Cryptocurrency lender Genesis Global Holdco filed for bankruptcy late Thursday, the latest crypto company to do so after the collapse of FTX, the exchange founded by Sam Bankman-Fried.
A year ago, Genesis and a group of other large lending firms drew millions of customers with the promise that they could deposit their crypto holdings and earn sky-high returns. But Genesis’ bankruptcy filing makes it the fourth major crypto lender to fail since last spring, when a downturn in the digital asset market sent prices plunging. Other major lenders that have gone out of business include Celsius Network and Voyager Digital, whose customers lost billions of dollars in deposits.
Genesis survived for longer but suffered in the fallout from FTX’s implosion. In November, the company said it was freezing withdrawals, citing “market turmoil” caused by the bankruptcy of Bankman-Fried’s business.
The firm’s filing in bankruptcy court in the Southern District of New York covered three entities — Genesis Global Holdco and two of its subsidiaries, Genesis Global Capital and Genesis Asia Pacific.
Genesis is a subsidiary of the Digital Currency Group, the crypto conglomerate founded by Barry Silbert in 2015. Silbert’s management and the troubles at Genesis have recently brought him into conflict with two other prominent crypto executives, Cameron and Tyler Winklevoss, who run the exchange Gemini.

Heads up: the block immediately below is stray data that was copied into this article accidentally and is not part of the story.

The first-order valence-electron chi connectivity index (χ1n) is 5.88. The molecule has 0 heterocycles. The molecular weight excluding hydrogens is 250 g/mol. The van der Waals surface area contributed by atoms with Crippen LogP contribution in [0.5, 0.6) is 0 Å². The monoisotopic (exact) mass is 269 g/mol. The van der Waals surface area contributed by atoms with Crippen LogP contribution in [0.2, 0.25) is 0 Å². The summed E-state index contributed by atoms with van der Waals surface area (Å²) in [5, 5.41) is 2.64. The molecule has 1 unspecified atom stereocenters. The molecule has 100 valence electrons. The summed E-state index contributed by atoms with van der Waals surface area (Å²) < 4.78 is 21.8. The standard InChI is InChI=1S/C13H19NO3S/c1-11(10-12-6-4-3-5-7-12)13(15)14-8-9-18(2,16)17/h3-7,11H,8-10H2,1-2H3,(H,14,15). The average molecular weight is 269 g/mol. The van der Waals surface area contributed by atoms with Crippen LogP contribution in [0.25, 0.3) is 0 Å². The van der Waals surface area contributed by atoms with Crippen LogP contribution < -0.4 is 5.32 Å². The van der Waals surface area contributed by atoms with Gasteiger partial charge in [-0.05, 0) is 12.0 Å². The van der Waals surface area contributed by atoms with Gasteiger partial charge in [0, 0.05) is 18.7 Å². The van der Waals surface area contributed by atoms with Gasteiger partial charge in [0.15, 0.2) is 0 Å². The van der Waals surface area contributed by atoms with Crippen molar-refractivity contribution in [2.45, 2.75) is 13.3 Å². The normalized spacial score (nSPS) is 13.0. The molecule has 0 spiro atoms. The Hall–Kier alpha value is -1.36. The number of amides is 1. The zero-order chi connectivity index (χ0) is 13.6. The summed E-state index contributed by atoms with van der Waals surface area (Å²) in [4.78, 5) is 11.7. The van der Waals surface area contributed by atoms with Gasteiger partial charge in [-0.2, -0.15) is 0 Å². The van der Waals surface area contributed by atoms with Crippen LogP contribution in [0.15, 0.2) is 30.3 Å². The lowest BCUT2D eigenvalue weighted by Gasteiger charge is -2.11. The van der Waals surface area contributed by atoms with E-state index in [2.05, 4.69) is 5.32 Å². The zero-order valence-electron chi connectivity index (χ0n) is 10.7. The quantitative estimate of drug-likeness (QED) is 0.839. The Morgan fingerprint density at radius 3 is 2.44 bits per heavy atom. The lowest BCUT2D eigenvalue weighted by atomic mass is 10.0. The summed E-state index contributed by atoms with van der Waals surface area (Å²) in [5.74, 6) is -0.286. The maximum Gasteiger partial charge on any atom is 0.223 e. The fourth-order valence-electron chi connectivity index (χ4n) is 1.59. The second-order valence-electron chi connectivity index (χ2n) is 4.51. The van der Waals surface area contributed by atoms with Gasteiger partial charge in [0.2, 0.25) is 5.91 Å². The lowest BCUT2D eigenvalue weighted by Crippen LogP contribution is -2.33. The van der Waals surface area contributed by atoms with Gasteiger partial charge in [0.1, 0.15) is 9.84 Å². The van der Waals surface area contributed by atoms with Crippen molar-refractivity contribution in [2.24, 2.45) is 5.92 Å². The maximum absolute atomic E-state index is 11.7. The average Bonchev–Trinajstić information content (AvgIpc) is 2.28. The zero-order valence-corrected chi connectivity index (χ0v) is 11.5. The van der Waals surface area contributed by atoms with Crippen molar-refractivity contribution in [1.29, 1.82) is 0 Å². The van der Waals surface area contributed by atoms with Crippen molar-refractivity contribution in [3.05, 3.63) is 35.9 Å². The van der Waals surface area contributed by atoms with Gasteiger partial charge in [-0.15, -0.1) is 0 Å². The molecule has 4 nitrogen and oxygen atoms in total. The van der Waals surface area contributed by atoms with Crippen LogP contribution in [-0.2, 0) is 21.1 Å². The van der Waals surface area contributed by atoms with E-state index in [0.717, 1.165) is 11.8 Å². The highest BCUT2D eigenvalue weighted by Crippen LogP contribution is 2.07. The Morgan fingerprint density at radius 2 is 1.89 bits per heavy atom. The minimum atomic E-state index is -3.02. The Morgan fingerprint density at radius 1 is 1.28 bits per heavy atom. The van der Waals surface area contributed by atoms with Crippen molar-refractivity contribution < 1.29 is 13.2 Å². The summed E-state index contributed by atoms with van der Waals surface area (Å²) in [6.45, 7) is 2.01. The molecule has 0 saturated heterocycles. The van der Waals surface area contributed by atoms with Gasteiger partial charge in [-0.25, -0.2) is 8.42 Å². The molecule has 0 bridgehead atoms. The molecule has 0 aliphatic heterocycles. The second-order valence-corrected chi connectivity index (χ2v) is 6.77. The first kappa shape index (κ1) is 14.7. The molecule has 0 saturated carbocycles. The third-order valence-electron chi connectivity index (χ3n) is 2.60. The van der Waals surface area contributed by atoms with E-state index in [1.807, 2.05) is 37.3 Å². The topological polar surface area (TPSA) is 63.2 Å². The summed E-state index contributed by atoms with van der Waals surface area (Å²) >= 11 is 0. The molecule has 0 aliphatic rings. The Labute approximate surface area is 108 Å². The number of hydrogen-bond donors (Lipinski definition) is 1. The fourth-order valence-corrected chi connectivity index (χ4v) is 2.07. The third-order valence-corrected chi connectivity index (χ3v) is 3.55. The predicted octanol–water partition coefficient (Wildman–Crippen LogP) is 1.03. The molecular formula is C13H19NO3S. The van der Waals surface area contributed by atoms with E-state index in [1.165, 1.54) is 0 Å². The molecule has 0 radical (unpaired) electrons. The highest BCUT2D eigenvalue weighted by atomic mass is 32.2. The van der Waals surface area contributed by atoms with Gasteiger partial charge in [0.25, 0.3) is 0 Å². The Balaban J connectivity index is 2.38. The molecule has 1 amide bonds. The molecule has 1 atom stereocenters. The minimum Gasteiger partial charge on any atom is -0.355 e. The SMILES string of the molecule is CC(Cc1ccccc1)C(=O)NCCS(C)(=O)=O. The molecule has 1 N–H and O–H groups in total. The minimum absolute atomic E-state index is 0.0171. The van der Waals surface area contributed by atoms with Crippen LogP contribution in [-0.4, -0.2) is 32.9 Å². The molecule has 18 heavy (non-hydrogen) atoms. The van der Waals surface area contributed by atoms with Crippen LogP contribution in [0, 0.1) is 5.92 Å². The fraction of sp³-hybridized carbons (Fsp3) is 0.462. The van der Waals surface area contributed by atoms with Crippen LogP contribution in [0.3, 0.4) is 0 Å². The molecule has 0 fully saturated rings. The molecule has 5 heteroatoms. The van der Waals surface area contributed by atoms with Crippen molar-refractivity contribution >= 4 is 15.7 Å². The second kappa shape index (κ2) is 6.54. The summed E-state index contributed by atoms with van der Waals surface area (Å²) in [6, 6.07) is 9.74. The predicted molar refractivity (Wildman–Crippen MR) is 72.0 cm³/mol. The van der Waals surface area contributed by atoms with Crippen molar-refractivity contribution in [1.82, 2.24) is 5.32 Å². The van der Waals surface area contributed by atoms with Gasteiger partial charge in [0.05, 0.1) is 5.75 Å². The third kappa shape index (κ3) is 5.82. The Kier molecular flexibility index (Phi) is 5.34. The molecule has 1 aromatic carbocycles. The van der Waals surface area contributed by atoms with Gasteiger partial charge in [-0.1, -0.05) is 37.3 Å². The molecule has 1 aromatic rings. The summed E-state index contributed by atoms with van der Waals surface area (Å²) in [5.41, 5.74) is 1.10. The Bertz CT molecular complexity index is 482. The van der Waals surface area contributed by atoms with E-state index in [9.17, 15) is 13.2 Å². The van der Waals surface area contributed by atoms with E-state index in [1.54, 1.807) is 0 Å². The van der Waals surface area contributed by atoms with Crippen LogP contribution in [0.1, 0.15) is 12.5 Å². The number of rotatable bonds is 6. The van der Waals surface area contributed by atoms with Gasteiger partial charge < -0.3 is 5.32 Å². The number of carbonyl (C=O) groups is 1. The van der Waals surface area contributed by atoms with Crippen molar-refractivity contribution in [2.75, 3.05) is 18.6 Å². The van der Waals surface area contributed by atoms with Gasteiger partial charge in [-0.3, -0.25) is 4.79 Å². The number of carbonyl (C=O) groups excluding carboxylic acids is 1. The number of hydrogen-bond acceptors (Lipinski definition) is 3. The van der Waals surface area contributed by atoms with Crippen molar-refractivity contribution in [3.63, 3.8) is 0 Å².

Last week, the Securities and Exchange Commission charged Genesis with offering unregistered securities in a partnership with Gemini. Gary Gensler, the SEC chair, said at the time that Genesis and Gemini had bypassed “disclosure requirements designed to protect investors.”
The Winklevosses have publicly accused Genesis’ parent company, DCG, of stalling to keep funds that belong to its customers. They have also claimed that DCG and Genesis misrepresented financial information and mischaracterized the value of company assets to give the impression that Genesis was in better health than it was.
The SEC’s charges against Genesis and Gemini were part of a broader crackdown on crypto lenders. Last February, the SEC announced $100 million in penalties on BlockFi, a crypto lender. BlockFi filed for bankruptcy in November, making it one of the first big victims of FTX’s collapse.
Earlier Thursday, the SEC announced a $45 million settlement with another crypto lending firm, Nexo, for violating securities law.
This article originally appeared in The New York Times.
By David Yaffe-Bellany